Emergency project saves water intake and supply
When the bank of Lake Sakakawea began to slide after heavy rains, there was limited time to respond. Those slopes hold the access road and pipelines for Fort Berthold Rural Water’s intake, which serves the Mandaree water treatment plant and supplies raw water to the Bakken oil field.
The 2,000 gallon-per-minute, 3MGD intake is in western North Dakota. It sits within the Fort Berthold Indian Reservation and servers the Mandan, Hidatsa and Arikara Nation, also known as the Three Affiliated Tribes. Maintaining the intake and pipeline is critical to supply water for the tribe.
Heavy rains compromise the intake
After a weekend of heavy rainfall in late September 2019, the bank of the intake began to slide. The landslide measured approximately 1,000 feet in width and length, covering a vertical elevation range of about 250 feet. As James Landenberger, a professional engineer at Bartlett & West, said, “I’ve been involved in civil engineering for 20 years and I’ve never seen a slide like this.” Landenberger said the bank looked like lava flow as it slid away.
The damage caused by the slide was massive and called for emergency repairs. A team from Bartlett & West, Braun Intertec and various contractors sprang into action. They had to work quickly because if another shift occurred there was potential to lose all water supply, the entire site and the intake.
The water pipeline that serves the Mandaree water treatment plant was damaged and needed repair. Thankfully, the team was able to use a secondary pipeline and storage tank to make sure water supply to the treatment plant and tribe wasn’t interrupted. Landenberger said, “We knew the clock was ticking because if the other line was lost from another shift, we were done.”
The access road to the site was also destroyed during the slide—moving approximately 50 feet down the bank. Workers had to use all-terrain vehicles to access the area while a contractor worked to create an emergency access road.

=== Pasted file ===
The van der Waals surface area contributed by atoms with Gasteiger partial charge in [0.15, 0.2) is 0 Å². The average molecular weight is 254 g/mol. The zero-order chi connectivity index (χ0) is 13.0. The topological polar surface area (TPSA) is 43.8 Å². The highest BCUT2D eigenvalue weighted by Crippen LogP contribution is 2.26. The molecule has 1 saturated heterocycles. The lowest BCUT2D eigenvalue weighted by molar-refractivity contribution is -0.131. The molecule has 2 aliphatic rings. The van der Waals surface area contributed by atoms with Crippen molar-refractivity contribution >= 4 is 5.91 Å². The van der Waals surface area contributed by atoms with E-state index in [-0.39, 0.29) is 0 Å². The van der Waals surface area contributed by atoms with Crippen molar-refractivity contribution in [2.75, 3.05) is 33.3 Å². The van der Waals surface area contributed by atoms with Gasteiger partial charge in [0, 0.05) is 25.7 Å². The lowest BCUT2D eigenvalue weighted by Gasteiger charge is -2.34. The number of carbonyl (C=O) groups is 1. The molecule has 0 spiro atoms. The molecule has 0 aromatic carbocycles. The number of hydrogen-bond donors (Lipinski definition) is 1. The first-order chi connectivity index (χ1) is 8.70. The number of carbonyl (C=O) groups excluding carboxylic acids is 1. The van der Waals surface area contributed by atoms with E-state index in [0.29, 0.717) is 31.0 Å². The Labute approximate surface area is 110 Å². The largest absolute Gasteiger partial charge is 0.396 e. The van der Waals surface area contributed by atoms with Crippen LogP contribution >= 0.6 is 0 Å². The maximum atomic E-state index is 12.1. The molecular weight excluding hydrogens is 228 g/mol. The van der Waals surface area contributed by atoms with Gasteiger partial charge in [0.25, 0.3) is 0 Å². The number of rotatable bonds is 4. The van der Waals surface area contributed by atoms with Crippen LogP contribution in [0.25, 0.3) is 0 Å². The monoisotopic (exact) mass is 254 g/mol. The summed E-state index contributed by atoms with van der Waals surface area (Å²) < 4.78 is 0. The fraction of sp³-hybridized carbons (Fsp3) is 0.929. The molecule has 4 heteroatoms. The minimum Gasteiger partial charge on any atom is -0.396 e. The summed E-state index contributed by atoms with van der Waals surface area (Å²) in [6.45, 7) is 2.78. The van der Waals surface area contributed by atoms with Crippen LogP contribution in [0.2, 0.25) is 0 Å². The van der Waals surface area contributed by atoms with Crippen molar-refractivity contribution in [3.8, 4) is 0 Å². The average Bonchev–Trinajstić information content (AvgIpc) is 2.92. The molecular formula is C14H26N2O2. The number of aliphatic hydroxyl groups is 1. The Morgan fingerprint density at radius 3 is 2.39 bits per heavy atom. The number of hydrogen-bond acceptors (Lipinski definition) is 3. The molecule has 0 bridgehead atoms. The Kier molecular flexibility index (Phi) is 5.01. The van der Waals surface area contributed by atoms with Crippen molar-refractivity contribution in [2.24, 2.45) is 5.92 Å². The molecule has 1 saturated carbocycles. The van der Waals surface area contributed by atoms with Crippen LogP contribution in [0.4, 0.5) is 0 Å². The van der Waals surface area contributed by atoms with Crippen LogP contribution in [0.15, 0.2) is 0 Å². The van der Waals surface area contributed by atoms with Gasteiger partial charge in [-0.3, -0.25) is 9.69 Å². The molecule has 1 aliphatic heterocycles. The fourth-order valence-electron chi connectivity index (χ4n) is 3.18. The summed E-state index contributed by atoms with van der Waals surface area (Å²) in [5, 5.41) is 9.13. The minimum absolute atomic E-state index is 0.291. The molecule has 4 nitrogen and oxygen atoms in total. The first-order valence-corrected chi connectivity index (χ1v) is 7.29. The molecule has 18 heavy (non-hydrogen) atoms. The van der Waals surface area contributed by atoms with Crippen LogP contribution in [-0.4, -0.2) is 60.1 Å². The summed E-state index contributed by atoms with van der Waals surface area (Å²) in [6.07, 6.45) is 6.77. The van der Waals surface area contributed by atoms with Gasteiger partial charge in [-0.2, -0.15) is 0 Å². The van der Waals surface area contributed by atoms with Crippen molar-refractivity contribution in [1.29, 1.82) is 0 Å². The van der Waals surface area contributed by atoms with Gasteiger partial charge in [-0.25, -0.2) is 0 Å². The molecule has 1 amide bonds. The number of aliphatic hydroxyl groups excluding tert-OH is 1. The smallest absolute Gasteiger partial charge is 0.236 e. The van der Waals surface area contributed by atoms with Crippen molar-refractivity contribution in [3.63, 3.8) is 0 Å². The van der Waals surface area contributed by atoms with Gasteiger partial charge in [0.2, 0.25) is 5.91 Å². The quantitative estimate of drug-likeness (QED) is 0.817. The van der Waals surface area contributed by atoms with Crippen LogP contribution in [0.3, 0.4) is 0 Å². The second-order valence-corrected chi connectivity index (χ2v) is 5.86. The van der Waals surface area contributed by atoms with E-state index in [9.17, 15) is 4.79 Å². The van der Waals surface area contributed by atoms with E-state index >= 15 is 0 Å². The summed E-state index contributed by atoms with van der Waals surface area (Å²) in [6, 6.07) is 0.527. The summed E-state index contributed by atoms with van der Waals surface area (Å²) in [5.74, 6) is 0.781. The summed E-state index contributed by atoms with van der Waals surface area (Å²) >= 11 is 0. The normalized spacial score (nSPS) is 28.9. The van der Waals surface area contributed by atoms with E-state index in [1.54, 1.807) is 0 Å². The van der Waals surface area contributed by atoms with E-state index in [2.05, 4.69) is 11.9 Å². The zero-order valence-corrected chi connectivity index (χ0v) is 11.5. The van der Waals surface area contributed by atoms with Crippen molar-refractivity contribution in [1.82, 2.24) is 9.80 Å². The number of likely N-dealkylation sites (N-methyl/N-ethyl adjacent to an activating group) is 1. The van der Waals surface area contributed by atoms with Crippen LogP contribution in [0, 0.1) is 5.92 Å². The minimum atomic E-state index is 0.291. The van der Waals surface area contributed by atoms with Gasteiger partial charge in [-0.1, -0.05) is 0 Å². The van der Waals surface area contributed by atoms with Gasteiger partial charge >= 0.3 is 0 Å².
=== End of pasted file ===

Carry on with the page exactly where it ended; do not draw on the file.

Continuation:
Joseph Silveria, the lead construction engineering technician for Bartlett & West on the project, said, “It was a 24-hours-a-day until the repairs were done. It was a big effort with Fort Berthold Rural Water, (the Bureau of) Reclamation, Bartlett & West, Braun and everyone involved.” He said he remembers a couple nights when he slept in his truck at the site due to the continuous and fast-paced work.
Previous work prevented a catastrophic failure
Even prior to the slide, that intake site was already a cause for concern. In fact, in 2017, Bartlett & West and Braun Intertec worked together to protect key infrastructure and secure the intake after analysis showed that the hillside was compromised. At that time, movement of the landslide mass produced a pattern of ground cracks that suggested the intake’s booster station, along with the water lines that extend south from the booster station toward Mandaree, could be at risk. Piles were drilled into the bank to help reinforce it, shown in Figure 1. Fast-forward to late 2019. Landenberger points out that the bank erosion all occurred directly below the line of the previously buried piles, with the pump station and bank located above and safely protected.
Landenberger said, “Drilling into an already unstable bank is not ideal. We were concerned that doing so might further contribute to the destabilization. However, those piles definitely saved the intake from being a complete loss when the slide occurred. They prevented a catastrophic failure.”
Team considers how to move forward
Ultimately, in just a few months after the slide, all repairs were completed. Two new raw water pipelines were installed at the site, with the other line abandoned. Those new lines were horizontally, directionally drilled rather than trenched to limit further effect on the already compromised site. The access road and intake were also repaired.
The team continues to monitor the intake site and discuss if any additional work should be done to try to further secure the bank. They are also evaluating other potential options and sites for the tribe’s intake but realize that despite the instability of the current site, a new intake is a very costly investment.
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